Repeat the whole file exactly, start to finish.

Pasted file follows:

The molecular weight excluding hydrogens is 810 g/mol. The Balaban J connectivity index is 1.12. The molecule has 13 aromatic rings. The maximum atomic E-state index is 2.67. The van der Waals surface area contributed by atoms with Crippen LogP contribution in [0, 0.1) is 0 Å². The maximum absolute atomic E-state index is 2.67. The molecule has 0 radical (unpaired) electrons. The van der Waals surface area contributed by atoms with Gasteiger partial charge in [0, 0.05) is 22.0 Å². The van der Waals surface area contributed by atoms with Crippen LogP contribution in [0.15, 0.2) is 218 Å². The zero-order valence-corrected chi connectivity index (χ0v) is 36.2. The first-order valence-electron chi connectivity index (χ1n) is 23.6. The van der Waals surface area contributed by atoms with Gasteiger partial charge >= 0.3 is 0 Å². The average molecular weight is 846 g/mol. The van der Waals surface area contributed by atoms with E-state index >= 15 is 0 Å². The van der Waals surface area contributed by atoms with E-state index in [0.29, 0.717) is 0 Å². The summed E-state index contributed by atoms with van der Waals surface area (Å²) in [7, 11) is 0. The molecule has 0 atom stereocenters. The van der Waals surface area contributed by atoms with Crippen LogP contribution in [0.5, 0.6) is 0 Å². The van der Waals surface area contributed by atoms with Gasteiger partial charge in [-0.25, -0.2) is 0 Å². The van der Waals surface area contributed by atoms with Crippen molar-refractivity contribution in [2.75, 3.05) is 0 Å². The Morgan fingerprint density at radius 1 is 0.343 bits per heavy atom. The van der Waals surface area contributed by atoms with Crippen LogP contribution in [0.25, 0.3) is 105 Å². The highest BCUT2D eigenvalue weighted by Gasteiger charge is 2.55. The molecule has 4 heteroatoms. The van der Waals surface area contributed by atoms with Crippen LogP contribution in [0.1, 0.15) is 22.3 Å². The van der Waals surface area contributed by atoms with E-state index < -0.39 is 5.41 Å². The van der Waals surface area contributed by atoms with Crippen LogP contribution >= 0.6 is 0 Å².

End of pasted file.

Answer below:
The molecular weight excluding hydrogens is 810 g/mol. The Balaban J connectivity index is 1.12. The molecule has 13 aromatic rings. The maximum atomic E-state index is 2.67. The van der Waals surface area contributed by atoms with Crippen LogP contribution in [0, 0.1) is 0 Å². The maximum absolute atomic E-state index is 2.67. The molecule has 0 radical (unpaired) electrons. The van der Waals surface area contributed by atoms with Gasteiger partial charge in [0, 0.05) is 22.0 Å². The van der Waals surface area contributed by atoms with Crippen LogP contribution in [0.15, 0.2) is 218 Å². The zero-order valence-corrected chi connectivity index (χ0v) is 36.2. The first-order valence-electron chi connectivity index (χ1n) is 23.6. The van der Waals surface area contributed by atoms with Gasteiger partial charge >= 0.3 is 0 Å². The average molecular weight is 846 g/mol. The van der Waals surface area contributed by atoms with E-state index >= 15 is 0 Å². The van der Waals surface area contributed by atoms with E-state index in [0.29, 0.717) is 0 Å². The summed E-state index contributed by atoms with van der Waals surface area (Å²) in [7, 11) is 0. The molecule has 0 atom stereocenters. The van der Waals surface area contributed by atoms with Crippen LogP contribution in [0.5, 0.6) is 0 Å². The van der Waals surface area contributed by atoms with Gasteiger partial charge in [-0.25, -0.2) is 0 Å². The van der Waals surface area contributed by atoms with Crippen molar-refractivity contribution in [2.75, 3.05) is 0 Å². The Morgan fingerprint density at radius 1 is 0.343 bits per heavy atom. The van der Waals surface area contributed by atoms with Crippen LogP contribution in [0.25, 0.3) is 105 Å². The highest BCUT2D eigenvalue weighted by Gasteiger charge is 2.55. The molecule has 4 heteroatoms. The van der Waals surface area contributed by atoms with Crippen LogP contribution in [0.1, 0.15) is 22.3 Å². The van der Waals surface area contributed by atoms with E-state index < -0.39 is 5.41 Å². The van der Waals surface area contributed by atoms with Crippen LogP contribution >= 0.6 is 0 Å².